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Treaty Of Utrecht [March 31/April 11, 1713]

 

X. The said most Christian King shall restore to the kingdom and Queen of Great Britain, to be possessed in full right for ever, the bay and straights of Hudson, together with all lands, seas, sea-coasts, rivers, and places situate in the said bay and straights, and which belong thereunto, no tracts of land or of sea being excepted, which are at present possessed by the subjects of France.... But it is agreed on both sides, to determine within a year, by commissaries to be forthwith named by each party the limits which are to be fixed between the said Bay of Hudson and the places appertaining to the French.... The same commissaries shall also have orders to describe and settle, in like manner, the boundaries between the other British and French colonies in those parts.

XI. The abovementioned most Christian King shall take care that satisfaction be given, according to the rule of justice and equity, to the English company trading to the Bay of Hudson, for all damages and spoil done to their colonies, ships, persons, and goods, by the hostile incursions and depredations of the French, in time of peace . . .

XII. The most Christian King shall take care to have delivered to the Queen of Great Britain, on the same day that the ratifications of this treaty shall be exchanged, solemn and authentic letters, or instruments, by virtue whereof it shall appear, that the island of St. Christopher's is to be possessed alone hereafter by British subjects, likewise all Nova Scotia or Acadie, with its ancient boundaries, as also the city of Port Royal, now called Annapolis Royal, and all other things in those parts, which depend on the said lands and islands . . .; and that in such ample manner and form, that the subjects of the most Christian King shall hereafter be excluded from all kind of fishing in the said seas, bays, and other places, on the coasts of Nova Scotia, that is to say, on those which lie towards the east, within 30 leagues, beginning from the island commonly called Sable, inclusively, and thence stretching along towards the south-west.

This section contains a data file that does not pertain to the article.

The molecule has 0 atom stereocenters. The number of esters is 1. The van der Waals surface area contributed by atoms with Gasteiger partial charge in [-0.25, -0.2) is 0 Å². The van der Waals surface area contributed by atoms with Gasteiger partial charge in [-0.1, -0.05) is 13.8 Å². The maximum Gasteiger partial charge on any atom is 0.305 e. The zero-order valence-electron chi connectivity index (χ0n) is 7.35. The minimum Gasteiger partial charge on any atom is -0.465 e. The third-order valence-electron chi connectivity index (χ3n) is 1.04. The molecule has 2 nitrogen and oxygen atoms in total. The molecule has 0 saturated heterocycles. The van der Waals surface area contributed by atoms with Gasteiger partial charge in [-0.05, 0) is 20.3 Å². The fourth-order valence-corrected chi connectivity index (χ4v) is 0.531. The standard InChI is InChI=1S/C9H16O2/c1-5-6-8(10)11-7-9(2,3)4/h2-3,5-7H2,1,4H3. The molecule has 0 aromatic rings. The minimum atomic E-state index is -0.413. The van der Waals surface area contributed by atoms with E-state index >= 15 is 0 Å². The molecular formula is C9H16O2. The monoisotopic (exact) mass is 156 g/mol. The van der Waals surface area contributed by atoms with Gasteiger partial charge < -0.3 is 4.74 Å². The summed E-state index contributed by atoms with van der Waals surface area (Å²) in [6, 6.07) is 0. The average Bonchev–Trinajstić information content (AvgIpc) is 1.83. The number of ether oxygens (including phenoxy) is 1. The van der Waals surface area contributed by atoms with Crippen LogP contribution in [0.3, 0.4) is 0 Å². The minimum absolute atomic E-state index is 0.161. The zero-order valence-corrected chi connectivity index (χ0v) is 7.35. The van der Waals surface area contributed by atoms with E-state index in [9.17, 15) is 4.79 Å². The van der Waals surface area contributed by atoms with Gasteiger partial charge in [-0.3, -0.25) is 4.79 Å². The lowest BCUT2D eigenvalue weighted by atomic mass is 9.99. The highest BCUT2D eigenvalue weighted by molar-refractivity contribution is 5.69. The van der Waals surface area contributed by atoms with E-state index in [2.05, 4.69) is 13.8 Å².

XIII. The island called Newfoundland, with the adjacent islands, shall from this time forward belong of right wholly to Britain; and to that end the town and fortress of Placentia, and whatever other places in the said island are in the possession of the French, shall be yielded and given up, within seven months from the exchange of the ratifications of this treaty, or sooner, if possible, by the most Christian King, to those who have a commission from the Queen of Great Britain for that purpose. . . . Moreover, it shall not be lawful for the subjects of France to fortify any place in the said island of Newfoundland, or to erect any buildings there, besides stages made of boards, and huts necessary and usual for drying of fish; or to resort to the said island, beyond the time necessary for fishing, and drying of fish. But it shall be allowed to the subjects of France to catch fish, and to dry them on land, in that part only, and in no other besides that, of the said island of Newfoundland, which stretches from the place called Cape Bonavista to the northern point of the said island, and from thence running down by the western side, reaches as far as the place called Point Riche. But the island called Cape Breton, as also all others, both in the mouth of the river of St. Lawrence, and in the gulph of the same name, shall hereafter belong of right to the French, and the most Christian King shall have all manner of liberty to fortify any place or places there.

XIV. It is expressly provided, that in all the said places and colonies to be yielded and restored by the most Christian King, in pursuance of this treaty, the subjects of the said King may have liberty to remove themselves, within a year, to any other place, as they shall think fit, together with all their moveable effects. But those who are willing to remain there, and to be subject to the Kingdom of Great Britain, are to enjoy the free exercise of their religion, according to the usage of the church of Rome, as far as the laws of Great Britain do allow the same.